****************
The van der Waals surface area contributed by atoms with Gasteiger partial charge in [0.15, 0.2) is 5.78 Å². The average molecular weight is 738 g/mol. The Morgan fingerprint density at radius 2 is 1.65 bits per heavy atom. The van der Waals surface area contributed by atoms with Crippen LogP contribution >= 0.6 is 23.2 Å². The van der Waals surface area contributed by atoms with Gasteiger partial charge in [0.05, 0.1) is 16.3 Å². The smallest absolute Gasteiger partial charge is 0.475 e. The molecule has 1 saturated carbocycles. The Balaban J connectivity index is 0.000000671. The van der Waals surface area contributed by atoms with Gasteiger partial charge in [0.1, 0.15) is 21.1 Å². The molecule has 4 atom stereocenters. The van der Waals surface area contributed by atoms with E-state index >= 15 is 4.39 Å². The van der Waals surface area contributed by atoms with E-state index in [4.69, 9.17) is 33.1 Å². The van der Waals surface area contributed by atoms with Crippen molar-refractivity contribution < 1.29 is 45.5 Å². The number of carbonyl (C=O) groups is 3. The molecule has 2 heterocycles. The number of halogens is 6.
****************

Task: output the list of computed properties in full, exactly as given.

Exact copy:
The van der Waals surface area contributed by atoms with Gasteiger partial charge in [0.15, 0.2) is 5.78 Å². The average molecular weight is 738 g/mol. The Morgan fingerprint density at radius 2 is 1.65 bits per heavy atom. The van der Waals surface area contributed by atoms with Crippen LogP contribution >= 0.6 is 23.2 Å². The van der Waals surface area contributed by atoms with Gasteiger partial charge in [0.05, 0.1) is 16.3 Å². The smallest absolute Gasteiger partial charge is 0.475 e. The molecule has 1 saturated carbocycles. The Balaban J connectivity index is 0.000000671. The van der Waals surface area contributed by atoms with Gasteiger partial charge in [0.1, 0.15) is 21.1 Å². The molecule has 4 atom stereocenters. The van der Waals surface area contributed by atoms with E-state index >= 15 is 4.39 Å². The van der Waals surface area contributed by atoms with E-state index in [4.69, 9.17) is 33.1 Å². The van der Waals surface area contributed by atoms with Crippen molar-refractivity contribution < 1.29 is 45.5 Å². The number of carbonyl (C=O) groups is 3. The molecule has 2 heterocycles. The number of halogens is 6.